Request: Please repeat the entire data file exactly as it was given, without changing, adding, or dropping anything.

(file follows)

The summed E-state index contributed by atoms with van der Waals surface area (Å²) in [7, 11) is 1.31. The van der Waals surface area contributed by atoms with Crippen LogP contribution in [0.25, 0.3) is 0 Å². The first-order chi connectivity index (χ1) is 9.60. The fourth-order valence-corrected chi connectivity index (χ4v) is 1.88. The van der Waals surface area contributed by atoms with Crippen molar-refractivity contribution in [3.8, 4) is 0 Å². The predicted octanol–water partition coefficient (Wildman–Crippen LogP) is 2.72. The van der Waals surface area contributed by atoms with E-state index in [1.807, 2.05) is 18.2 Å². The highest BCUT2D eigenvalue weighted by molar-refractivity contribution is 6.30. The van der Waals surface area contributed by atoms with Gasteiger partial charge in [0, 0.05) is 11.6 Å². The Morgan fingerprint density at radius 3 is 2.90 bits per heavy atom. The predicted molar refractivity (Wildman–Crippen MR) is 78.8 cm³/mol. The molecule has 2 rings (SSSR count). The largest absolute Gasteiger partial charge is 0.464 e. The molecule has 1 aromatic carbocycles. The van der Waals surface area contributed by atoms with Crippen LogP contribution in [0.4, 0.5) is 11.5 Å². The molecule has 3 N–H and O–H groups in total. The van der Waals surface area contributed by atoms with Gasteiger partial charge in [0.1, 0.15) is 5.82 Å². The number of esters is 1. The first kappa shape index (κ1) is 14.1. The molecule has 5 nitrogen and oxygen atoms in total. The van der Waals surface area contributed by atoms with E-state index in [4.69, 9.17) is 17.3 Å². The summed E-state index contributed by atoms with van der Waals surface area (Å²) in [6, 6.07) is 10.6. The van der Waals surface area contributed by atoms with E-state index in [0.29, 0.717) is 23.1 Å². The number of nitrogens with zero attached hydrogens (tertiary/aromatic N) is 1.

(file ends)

The summed E-state index contributed by atoms with van der Waals surface area (Å²) in [7, 11) is 1.31. The van der Waals surface area contributed by atoms with Crippen LogP contribution in [0.25, 0.3) is 0 Å². The first-order chi connectivity index (χ1) is 9.60. The fourth-order valence-corrected chi connectivity index (χ4v) is 1.88. The van der Waals surface area contributed by atoms with Crippen molar-refractivity contribution in [3.8, 4) is 0 Å². The predicted octanol–water partition coefficient (Wildman–Crippen LogP) is 2.72. The van der Waals surface area contributed by atoms with E-state index in [1.807, 2.05) is 18.2 Å². The highest BCUT2D eigenvalue weighted by molar-refractivity contribution is 6.30. The van der Waals surface area contributed by atoms with Gasteiger partial charge in [0, 0.05) is 11.6 Å². The Morgan fingerprint density at radius 3 is 2.90 bits per heavy atom. The predicted molar refractivity (Wildman–Crippen MR) is 78.8 cm³/mol. The molecule has 2 rings (SSSR count). The largest absolute Gasteiger partial charge is 0.464 e. The molecule has 1 aromatic carbocycles. The van der Waals surface area contributed by atoms with Crippen LogP contribution in [0.4, 0.5) is 11.5 Å². The molecule has 3 N–H and O–H groups in total. The van der Waals surface area contributed by atoms with Gasteiger partial charge in [0.1, 0.15) is 5.82 Å². The number of esters is 1. The first kappa shape index (κ1) is 14.1. The molecule has 5 nitrogen and oxygen atoms in total. The van der Waals surface area contributed by atoms with E-state index in [4.69, 9.17) is 17.3 Å². The summed E-state index contributed by atoms with van der Waals surface area (Å²) in [6, 6.07) is 10.6. The van der Waals surface area contributed by atoms with E-state index in [0.29, 0.717) is 23.1 Å². The number of nitrogens with zero attached hydrogens (tertiary/aromatic N) is 1.